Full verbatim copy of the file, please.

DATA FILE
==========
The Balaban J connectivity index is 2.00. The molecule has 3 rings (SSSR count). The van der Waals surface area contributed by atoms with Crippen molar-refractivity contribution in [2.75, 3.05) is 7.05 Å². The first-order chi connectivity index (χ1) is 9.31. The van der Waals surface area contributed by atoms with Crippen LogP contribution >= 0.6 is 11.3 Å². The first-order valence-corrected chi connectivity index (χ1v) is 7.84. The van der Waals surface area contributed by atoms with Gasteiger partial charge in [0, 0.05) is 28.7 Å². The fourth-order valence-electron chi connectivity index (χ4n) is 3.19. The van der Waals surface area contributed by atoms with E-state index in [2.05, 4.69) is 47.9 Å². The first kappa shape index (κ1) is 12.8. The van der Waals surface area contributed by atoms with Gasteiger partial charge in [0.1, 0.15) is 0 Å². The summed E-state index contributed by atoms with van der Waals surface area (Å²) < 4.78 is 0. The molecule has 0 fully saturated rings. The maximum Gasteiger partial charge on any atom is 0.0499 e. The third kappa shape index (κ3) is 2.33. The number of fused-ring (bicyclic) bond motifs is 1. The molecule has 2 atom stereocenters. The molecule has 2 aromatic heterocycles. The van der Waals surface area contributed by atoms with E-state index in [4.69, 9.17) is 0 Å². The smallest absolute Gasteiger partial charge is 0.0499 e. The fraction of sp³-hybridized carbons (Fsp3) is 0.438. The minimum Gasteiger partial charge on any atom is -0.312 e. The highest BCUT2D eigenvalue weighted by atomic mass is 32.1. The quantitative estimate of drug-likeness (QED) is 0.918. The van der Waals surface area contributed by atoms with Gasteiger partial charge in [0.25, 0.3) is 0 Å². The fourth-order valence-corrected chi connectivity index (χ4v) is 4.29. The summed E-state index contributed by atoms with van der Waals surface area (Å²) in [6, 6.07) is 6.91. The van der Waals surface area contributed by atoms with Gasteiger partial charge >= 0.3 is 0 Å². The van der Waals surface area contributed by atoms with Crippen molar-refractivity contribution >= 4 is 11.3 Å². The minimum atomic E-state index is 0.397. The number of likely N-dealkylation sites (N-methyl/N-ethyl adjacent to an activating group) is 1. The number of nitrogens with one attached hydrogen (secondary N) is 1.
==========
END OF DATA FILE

The Balaban J connectivity index is 2.00. The molecule has 3 rings (SSSR count). The van der Waals surface area contributed by atoms with Crippen molar-refractivity contribution in [2.75, 3.05) is 7.05 Å². The first-order chi connectivity index (χ1) is 9.31. The van der Waals surface area contributed by atoms with Crippen LogP contribution >= 0.6 is 11.3 Å². The first-order valence-corrected chi connectivity index (χ1v) is 7.84. The van der Waals surface area contributed by atoms with Gasteiger partial charge in [0, 0.05) is 28.7 Å². The fourth-order valence-electron chi connectivity index (χ4n) is 3.19. The van der Waals surface area contributed by atoms with E-state index in [2.05, 4.69) is 47.9 Å². The first kappa shape index (κ1) is 12.8. The van der Waals surface area contributed by atoms with Gasteiger partial charge in [0.1, 0.15) is 0 Å². The summed E-state index contributed by atoms with van der Waals surface area (Å²) < 4.78 is 0. The molecule has 0 fully saturated rings. The maximum Gasteiger partial charge on any atom is 0.0499 e. The third kappa shape index (κ3) is 2.33. The number of fused-ring (bicyclic) bond motifs is 1. The molecule has 2 atom stereocenters. The molecule has 2 aromatic heterocycles. The van der Waals surface area contributed by atoms with E-state index in [4.69, 9.17) is 0 Å². The smallest absolute Gasteiger partial charge is 0.0499 e. The fraction of sp³-hybridized carbons (Fsp3) is 0.438. The minimum Gasteiger partial charge on any atom is -0.312 e. The highest BCUT2D eigenvalue weighted by atomic mass is 32.1. The quantitative estimate of drug-likeness (QED) is 0.918. The van der Waals surface area contributed by atoms with Gasteiger partial charge in [0.25, 0.3) is 0 Å². The fourth-order valence-corrected chi connectivity index (χ4v) is 4.29. The summed E-state index contributed by atoms with van der Waals surface area (Å²) in [6, 6.07) is 6.91. The van der Waals surface area contributed by atoms with Gasteiger partial charge >= 0.3 is 0 Å². The van der Waals surface area contributed by atoms with Crippen molar-refractivity contribution >= 4 is 11.3 Å². The minimum atomic E-state index is 0.397. The number of likely N-dealkylation sites (N-methyl/N-ethyl adjacent to an activating group) is 1. The number of nitrogens with one attached hydrogen (secondary N) is 1.